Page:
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I've noticed that the Friday night shemoneh esrei (nusach Ashkenaz) uses the line "בה", shacharit and musaf use "בו", and mincha uses "בם" in the phrase "וינוחו _ ישראל מקדשי שמך..."

What is the reason for this variation?

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+1 Note that grammatically בה is the only one that is 'correct' because שבת is feminine. –  Double AA Oct 16 '12 at 17:55
    
@DoubleAA, it may be regearding yom shabat which can be masculine. See also "יעקב ובניו ינוחו בו". –  JNF Oct 16 '12 at 18:39
    
@JNF Except here the preceding phrase/antecedent is והנחילינו שבת קדשך and there the preceding phrase is יום מנוחה וקדושה נתת. So I'd expect here to be feminine. –  Double AA Oct 16 '12 at 18:40
    
@DoubleAA, I see what you mean, still - not necessarily. –  JNF Oct 16 '12 at 18:43
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British and German siddurim consistently use בה throughout. –  Noach mi Frankfurt yesterday
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The Lubavitcher Rebbe (Likutey Sichos 14 pg. 18) explains based on what is explained in Kabbalah that there are three distinct levels on Shabbos: 1) The night of Shabbos 2) The day of Shabbos 3) Mincha on Shabbos afternoon. On Friday night the world receives spiritual energy from the attribute of malchus. On Shabbos day there is an even higher revelation of the middos, and on Shabbos afternoon a yet high revelation that unites malchus and middos. Thus, on Friday night we say "בה" corresponding to the feminine aspect of malchus, on Shabbos day we say "בו" as middos are considered masculine, and finally on Shabbos afternoon we say "בם" indicating the unification of malchus and middos.

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Is that last part according to you or to the Rebbe? I have since checked a Tehillat Hashem and found that it records בה for erev Shabbat, and בו for both shacharit and mussaf on Shabbat. –  Shimon bM Oct 17 '12 at 2:20
    
@ShimonbM It's from the linked Sicha from the Rebbe. בה - Maariv (Friday night). בו - Shachris and Mussaf (Shabbos day). בם - Mincha (Shabbos afternoon). –  Michoel Oct 17 '12 at 3:10
    
Thanks, @Michoel. That was my mistake: for some reason, I thought you (and the original question) said "mussaf" instead of "mishna". Pays to read things more carefully! –  Shimon bM Oct 17 '12 at 4:43
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According to Artscroll (quoting Rabbi (Elie?) Munk), בה refers to שבת (f.), בו refers to the יום (m.) of שבת, and בם refers to many שבתות (f. pl.), referring to the day which is fully שבת. This change is because the night represents the first seventh day, the one of creation, when it was alone without anyone keeping that day, "like a lonely woman without a husband." The morning represents it at the time the Torah was given, when it became betrothed to Israel (I don't know why it changes it from female to male, though). The minchah represents the future.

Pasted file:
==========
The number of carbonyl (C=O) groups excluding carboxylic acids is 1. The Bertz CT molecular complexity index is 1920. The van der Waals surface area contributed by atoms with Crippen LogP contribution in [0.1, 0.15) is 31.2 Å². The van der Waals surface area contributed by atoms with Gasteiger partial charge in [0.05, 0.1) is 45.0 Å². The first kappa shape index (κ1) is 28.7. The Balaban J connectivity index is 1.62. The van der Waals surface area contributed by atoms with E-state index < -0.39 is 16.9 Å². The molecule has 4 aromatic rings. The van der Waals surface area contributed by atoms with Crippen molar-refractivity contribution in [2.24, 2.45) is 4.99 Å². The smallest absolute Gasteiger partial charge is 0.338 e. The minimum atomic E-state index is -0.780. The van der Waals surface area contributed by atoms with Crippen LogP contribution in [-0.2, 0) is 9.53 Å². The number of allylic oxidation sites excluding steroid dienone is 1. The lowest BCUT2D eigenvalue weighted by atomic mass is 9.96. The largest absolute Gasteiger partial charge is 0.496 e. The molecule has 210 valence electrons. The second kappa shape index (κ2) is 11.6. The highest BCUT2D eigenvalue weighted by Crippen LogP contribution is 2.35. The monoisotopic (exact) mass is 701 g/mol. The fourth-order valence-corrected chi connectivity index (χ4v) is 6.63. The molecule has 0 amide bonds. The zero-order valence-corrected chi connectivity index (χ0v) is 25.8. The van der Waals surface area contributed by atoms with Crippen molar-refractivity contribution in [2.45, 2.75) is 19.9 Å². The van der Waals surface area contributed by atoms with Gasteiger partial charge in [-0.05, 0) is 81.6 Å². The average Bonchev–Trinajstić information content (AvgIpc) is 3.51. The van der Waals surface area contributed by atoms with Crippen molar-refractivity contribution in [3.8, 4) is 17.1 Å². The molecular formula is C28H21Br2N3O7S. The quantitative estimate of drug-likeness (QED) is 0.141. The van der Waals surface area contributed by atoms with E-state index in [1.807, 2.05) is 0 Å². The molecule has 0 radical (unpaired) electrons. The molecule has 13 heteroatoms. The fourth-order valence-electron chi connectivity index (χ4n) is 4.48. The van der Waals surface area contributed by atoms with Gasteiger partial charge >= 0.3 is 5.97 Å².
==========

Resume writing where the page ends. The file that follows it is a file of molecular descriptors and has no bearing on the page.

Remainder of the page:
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Why the change between the different tefillos? –  Michoel Oct 17 '12 at 0:18
    
@Michoel I was looking at the Artscroll commentary on minchah. I subsequently saw that they wrote more on the maariv prayer, which explains it more, and quotes the source (see updated answer) –  b a Oct 17 '12 at 0:32
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Rabbi Munk's book is on Google, by the way: books.google.com/… –  b a Oct 17 '12 at 0:36
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Why is future represented by plural? –  Double AA Oct 17 '12 at 4:12
    
@DoubleAA Because the יום שכולו שבת includes many days –  b a Oct 17 '12 at 4:16
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Aruch HaShulchan 268:14 explains that Shabbos is called in the Torah both masculine and feminine.

כי קדש היא לכם מחלליה מות יומת is feminine.

זכור את יום השבת לקדשו is masculine.

In the Torah there is a feminine way of referring to evening (ליל) therefore we say "בה" then. Day (יום) is only masculine in the Torah therefore we say "בו". Mincha time which is close to the evening yet is still day we say "בם" which includes both.

Matan Shabbos has additional reasons.

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"זכור את יום השבת לקדשו is masculine."? The masculine noun there is "יום". But +1. –  msh210 Oct 16 '12 at 18:21
    
@DoubleAA Note that how Chazal understood word genders may have been somewhat different from the strictly form-based understanding we're generally taught in dikduk class. See, for example, the discussion on Kiddushin 2b of the gender of the word "Derech." –  Isaac Moses Oct 16 '12 at 18:31
    
@IsaacMoses Fair enough considering Tefillah is written in rabbinic Hebrew generally and the Rabbis' tendency for Drash. However, I stand by my position's essential truth and certainly in pshat Tanach. –  Double AA Oct 16 '12 at 18:38
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Just to clarify @msh210's point, לקדשו is really a contraction of לקדש אותו. The first word לקדש is a verb (an infinitive) which does not indicate gender. The second אותו is clearly masculine and must be referring to the only noun in the phrase which is יום. So still no indication that the word שבת is masculine. –  Double AA Oct 16 '12 at 19:29
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To add to the points made above about gender, ליל is always and only ever masculine, just like לילה. –  Shimon bM Oct 17 '12 at 0:53
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